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3: No quartering of troops in homes except in time of war

Wednesday, November 27, 2002

THIRD AMENDMENT (1791)

When the time came for the House of Representatives to debate the new Constitution in 1789, South Carolina Rep. Thomas Sumter -- the famous fort was named after him -- was recorded in the official proceedings with these thoughts: "Mr. Sumter hoped soldiers would never be quartered on the inhabitants, either in time of peace or war, without the consent of the owner." Without such a guarantee against occupation, Sumter said, "their property would lie at the mercy of men irritated by a refusal, and well disposed to destroy the peace of the family."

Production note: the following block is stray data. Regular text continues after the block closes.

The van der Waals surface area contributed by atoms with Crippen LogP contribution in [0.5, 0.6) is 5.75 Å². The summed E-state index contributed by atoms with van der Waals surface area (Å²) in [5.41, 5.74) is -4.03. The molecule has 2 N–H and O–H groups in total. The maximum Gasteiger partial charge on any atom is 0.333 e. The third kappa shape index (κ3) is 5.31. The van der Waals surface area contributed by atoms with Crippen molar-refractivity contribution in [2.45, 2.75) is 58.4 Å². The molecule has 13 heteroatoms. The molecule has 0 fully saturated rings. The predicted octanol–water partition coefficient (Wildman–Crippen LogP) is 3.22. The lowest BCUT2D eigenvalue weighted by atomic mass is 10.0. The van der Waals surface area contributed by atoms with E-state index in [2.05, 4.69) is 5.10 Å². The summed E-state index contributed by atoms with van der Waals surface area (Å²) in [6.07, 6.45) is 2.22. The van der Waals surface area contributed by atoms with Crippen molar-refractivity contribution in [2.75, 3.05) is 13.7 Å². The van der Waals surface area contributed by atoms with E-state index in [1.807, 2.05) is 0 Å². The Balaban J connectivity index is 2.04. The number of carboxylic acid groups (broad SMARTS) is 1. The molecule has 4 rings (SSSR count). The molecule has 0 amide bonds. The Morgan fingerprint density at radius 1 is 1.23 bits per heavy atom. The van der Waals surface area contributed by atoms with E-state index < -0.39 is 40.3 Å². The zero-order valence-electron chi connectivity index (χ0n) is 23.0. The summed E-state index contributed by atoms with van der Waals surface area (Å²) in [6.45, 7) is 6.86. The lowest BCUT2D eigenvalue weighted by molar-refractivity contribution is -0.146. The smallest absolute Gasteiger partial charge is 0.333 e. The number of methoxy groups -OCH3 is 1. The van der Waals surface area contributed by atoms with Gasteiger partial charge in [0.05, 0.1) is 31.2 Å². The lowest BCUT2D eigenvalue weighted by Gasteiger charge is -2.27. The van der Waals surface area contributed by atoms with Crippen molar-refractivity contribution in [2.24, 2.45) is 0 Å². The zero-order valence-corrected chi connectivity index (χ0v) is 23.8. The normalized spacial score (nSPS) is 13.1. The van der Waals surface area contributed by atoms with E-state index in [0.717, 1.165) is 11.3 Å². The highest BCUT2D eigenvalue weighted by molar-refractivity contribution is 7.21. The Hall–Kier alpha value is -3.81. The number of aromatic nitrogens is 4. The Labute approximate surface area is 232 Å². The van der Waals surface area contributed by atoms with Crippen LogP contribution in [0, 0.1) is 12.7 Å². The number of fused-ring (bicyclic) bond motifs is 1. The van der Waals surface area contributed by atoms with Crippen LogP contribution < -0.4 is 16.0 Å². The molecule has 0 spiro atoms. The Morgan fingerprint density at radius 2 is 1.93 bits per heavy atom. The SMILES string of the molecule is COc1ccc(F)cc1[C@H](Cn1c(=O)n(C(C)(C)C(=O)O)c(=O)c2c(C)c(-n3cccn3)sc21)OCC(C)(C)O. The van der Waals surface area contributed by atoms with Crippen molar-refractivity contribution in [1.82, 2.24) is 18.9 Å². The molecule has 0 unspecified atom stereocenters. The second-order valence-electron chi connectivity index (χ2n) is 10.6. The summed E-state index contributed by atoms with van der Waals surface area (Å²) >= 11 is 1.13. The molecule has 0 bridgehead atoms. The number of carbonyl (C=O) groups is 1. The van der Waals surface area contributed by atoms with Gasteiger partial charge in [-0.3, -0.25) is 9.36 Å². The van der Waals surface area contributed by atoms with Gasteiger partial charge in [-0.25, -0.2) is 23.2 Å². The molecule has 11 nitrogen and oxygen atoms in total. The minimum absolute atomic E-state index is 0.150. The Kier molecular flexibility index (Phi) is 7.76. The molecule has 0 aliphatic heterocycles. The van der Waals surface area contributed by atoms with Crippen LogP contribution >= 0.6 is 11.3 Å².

Two-hundred-thirteen years later, when Sgts. Matthew Friedline, left, and Greg Gittner prepared to deploy to Fort Dix, N.J., in response to the terrorist crisis, nobody thought for a moment about posting them with an area family. The Army reservists bivouacked at the Crowne Plaza Hotel at Pittsburgh International Airport


Amendment III: No soldier shall, in time of peace be quartered in any house, without the consent of the owner, nor in time of war, but in a manner to be prescribed by law.


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